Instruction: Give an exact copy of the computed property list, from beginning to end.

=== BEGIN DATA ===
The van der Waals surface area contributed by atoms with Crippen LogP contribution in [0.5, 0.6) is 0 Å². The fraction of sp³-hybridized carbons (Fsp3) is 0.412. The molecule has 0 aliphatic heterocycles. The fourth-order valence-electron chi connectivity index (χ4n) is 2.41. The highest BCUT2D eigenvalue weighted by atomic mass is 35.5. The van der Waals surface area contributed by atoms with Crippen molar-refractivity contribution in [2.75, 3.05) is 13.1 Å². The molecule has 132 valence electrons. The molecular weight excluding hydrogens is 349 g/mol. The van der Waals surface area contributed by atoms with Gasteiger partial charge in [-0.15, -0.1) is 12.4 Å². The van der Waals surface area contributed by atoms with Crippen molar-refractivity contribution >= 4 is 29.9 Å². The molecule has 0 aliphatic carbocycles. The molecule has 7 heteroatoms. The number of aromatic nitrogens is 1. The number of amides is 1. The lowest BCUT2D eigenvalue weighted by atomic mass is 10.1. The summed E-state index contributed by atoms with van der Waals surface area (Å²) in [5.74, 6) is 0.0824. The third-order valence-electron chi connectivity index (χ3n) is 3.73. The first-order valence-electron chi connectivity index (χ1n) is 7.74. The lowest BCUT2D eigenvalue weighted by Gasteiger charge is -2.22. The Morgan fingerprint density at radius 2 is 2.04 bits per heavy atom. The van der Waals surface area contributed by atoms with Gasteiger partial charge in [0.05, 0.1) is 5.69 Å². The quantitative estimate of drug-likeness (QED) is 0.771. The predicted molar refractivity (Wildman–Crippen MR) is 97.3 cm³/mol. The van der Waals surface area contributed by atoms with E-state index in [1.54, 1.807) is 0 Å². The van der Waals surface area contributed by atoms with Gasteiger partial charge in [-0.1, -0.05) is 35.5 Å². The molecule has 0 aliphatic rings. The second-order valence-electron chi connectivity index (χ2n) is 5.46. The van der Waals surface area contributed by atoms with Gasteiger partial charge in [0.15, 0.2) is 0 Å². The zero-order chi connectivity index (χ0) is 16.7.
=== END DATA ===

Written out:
The van der Waals surface area contributed by atoms with Crippen LogP contribution in [0.5, 0.6) is 0 Å². The fraction of sp³-hybridized carbons (Fsp3) is 0.412. The molecule has 0 aliphatic heterocycles. The fourth-order valence-electron chi connectivity index (χ4n) is 2.41. The highest BCUT2D eigenvalue weighted by atomic mass is 35.5. The van der Waals surface area contributed by atoms with Crippen molar-refractivity contribution in [2.75, 3.05) is 13.1 Å². The molecule has 132 valence electrons. The molecular weight excluding hydrogens is 349 g/mol. The van der Waals surface area contributed by atoms with Gasteiger partial charge in [-0.15, -0.1) is 12.4 Å². The van der Waals surface area contributed by atoms with Crippen molar-refractivity contribution >= 4 is 29.9 Å². The molecule has 0 aliphatic carbocycles. The molecule has 7 heteroatoms. The number of aromatic nitrogens is 1. The number of amides is 1. The lowest BCUT2D eigenvalue weighted by atomic mass is 10.1. The summed E-state index contributed by atoms with van der Waals surface area (Å²) in [5.74, 6) is 0.0824. The third-order valence-electron chi connectivity index (χ3n) is 3.73. The first-order valence-electron chi connectivity index (χ1n) is 7.74. The lowest BCUT2D eigenvalue weighted by Gasteiger charge is -2.22. The Morgan fingerprint density at radius 2 is 2.04 bits per heavy atom. The van der Waals surface area contributed by atoms with Gasteiger partial charge in [0.05, 0.1) is 5.69 Å². The quantitative estimate of drug-likeness (QED) is 0.771. The predicted molar refractivity (Wildman–Crippen MR) is 97.3 cm³/mol. The van der Waals surface area contributed by atoms with E-state index in [1.54, 1.807) is 0 Å². The van der Waals surface area contributed by atoms with Gasteiger partial charge in [-0.1, -0.05) is 35.5 Å². The molecule has 0 aliphatic rings. The second-order valence-electron chi connectivity index (χ2n) is 5.46. The van der Waals surface area contributed by atoms with Gasteiger partial charge in [0.15, 0.2) is 0 Å². The zero-order chi connectivity index (χ0) is 16.7.